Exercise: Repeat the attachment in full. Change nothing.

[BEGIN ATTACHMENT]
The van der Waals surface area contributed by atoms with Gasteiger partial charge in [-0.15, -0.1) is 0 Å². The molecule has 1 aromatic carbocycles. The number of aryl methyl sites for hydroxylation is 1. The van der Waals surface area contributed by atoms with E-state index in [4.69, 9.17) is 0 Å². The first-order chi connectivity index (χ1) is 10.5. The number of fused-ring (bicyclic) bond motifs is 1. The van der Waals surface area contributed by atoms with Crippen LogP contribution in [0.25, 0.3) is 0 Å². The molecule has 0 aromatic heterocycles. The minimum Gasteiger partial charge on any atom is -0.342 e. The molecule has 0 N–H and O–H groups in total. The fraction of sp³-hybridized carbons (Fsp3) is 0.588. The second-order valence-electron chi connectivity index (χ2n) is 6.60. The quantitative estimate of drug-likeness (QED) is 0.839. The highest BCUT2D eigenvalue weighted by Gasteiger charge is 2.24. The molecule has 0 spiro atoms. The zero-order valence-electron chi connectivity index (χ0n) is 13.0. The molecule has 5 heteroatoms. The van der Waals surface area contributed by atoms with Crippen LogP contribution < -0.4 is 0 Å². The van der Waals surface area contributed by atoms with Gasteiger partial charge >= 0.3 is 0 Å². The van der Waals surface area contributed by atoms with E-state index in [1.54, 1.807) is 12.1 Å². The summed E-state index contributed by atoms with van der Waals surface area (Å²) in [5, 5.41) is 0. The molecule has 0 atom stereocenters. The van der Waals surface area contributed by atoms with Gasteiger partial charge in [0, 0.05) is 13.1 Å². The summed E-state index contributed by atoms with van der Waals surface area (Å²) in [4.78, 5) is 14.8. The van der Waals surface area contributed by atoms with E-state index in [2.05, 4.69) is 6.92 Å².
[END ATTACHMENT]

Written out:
The van der Waals surface area contributed by atoms with Gasteiger partial charge in [-0.15, -0.1) is 0 Å². The molecule has 1 aromatic carbocycles. The number of aryl methyl sites for hydroxylation is 1. The van der Waals surface area contributed by atoms with E-state index in [4.69, 9.17) is 0 Å². The first-order chi connectivity index (χ1) is 10.5. The number of fused-ring (bicyclic) bond motifs is 1. The van der Waals surface area contributed by atoms with Crippen LogP contribution in [0.25, 0.3) is 0 Å². The molecule has 0 aromatic heterocycles. The minimum Gasteiger partial charge on any atom is -0.342 e. The molecule has 0 N–H and O–H groups in total. The fraction of sp³-hybridized carbons (Fsp3) is 0.588. The second-order valence-electron chi connectivity index (χ2n) is 6.60. The quantitative estimate of drug-likeness (QED) is 0.839. The highest BCUT2D eigenvalue weighted by Gasteiger charge is 2.24. The molecule has 0 spiro atoms. The zero-order valence-electron chi connectivity index (χ0n) is 13.0. The molecule has 5 heteroatoms. The van der Waals surface area contributed by atoms with Crippen LogP contribution < -0.4 is 0 Å². The van der Waals surface area contributed by atoms with Gasteiger partial charge >= 0.3 is 0 Å². The van der Waals surface area contributed by atoms with E-state index in [1.54, 1.807) is 12.1 Å². The summed E-state index contributed by atoms with van der Waals surface area (Å²) in [5, 5.41) is 0. The molecule has 0 atom stereocenters. The van der Waals surface area contributed by atoms with Gasteiger partial charge in [0, 0.05) is 13.1 Å². The summed E-state index contributed by atoms with van der Waals surface area (Å²) in [4.78, 5) is 14.8. The van der Waals surface area contributed by atoms with E-state index in [2.05, 4.69) is 6.92 Å².